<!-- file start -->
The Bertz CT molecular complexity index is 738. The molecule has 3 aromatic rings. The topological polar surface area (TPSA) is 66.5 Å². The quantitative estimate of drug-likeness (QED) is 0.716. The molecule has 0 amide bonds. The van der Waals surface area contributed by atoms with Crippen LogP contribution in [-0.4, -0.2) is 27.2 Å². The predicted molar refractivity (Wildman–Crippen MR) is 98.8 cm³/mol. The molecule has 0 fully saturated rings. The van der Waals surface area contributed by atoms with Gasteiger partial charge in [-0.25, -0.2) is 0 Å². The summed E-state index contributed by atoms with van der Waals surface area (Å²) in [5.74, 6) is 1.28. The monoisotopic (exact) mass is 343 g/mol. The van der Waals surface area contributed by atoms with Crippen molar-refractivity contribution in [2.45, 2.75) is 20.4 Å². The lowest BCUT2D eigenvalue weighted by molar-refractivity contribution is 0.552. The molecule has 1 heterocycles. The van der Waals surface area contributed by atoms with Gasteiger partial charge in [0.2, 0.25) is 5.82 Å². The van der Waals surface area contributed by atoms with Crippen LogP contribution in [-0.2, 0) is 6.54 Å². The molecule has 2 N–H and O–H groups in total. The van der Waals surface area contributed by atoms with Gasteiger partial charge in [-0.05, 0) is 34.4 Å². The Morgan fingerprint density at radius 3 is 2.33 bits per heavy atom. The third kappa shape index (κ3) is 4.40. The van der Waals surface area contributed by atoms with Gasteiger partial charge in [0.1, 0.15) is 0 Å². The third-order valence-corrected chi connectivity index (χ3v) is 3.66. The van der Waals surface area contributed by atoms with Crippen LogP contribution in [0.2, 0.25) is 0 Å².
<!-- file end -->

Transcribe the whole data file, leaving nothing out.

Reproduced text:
The Bertz CT molecular complexity index is 738. The molecule has 3 aromatic rings. The topological polar surface area (TPSA) is 66.5 Å². The quantitative estimate of drug-likeness (QED) is 0.716. The molecule has 0 amide bonds. The van der Waals surface area contributed by atoms with Crippen LogP contribution in [-0.4, -0.2) is 27.2 Å². The predicted molar refractivity (Wildman–Crippen MR) is 98.8 cm³/mol. The molecule has 0 fully saturated rings. The van der Waals surface area contributed by atoms with Gasteiger partial charge in [-0.25, -0.2) is 0 Å². The summed E-state index contributed by atoms with van der Waals surface area (Å²) in [5.74, 6) is 1.28. The monoisotopic (exact) mass is 343 g/mol. The van der Waals surface area contributed by atoms with Crippen molar-refractivity contribution in [2.45, 2.75) is 20.4 Å². The lowest BCUT2D eigenvalue weighted by molar-refractivity contribution is 0.552. The molecule has 1 heterocycles. The van der Waals surface area contributed by atoms with Gasteiger partial charge in [0.2, 0.25) is 5.82 Å². The van der Waals surface area contributed by atoms with Crippen LogP contribution in [-0.2, 0) is 6.54 Å². The molecule has 2 N–H and O–H groups in total. The van der Waals surface area contributed by atoms with Gasteiger partial charge in [-0.05, 0) is 34.4 Å². The Morgan fingerprint density at radius 3 is 2.33 bits per heavy atom. The third kappa shape index (κ3) is 4.40. The van der Waals surface area contributed by atoms with Gasteiger partial charge in [0.1, 0.15) is 0 Å². The third-order valence-corrected chi connectivity index (χ3v) is 3.66. The van der Waals surface area contributed by atoms with Crippen LogP contribution in [0.2, 0.25) is 0 Å².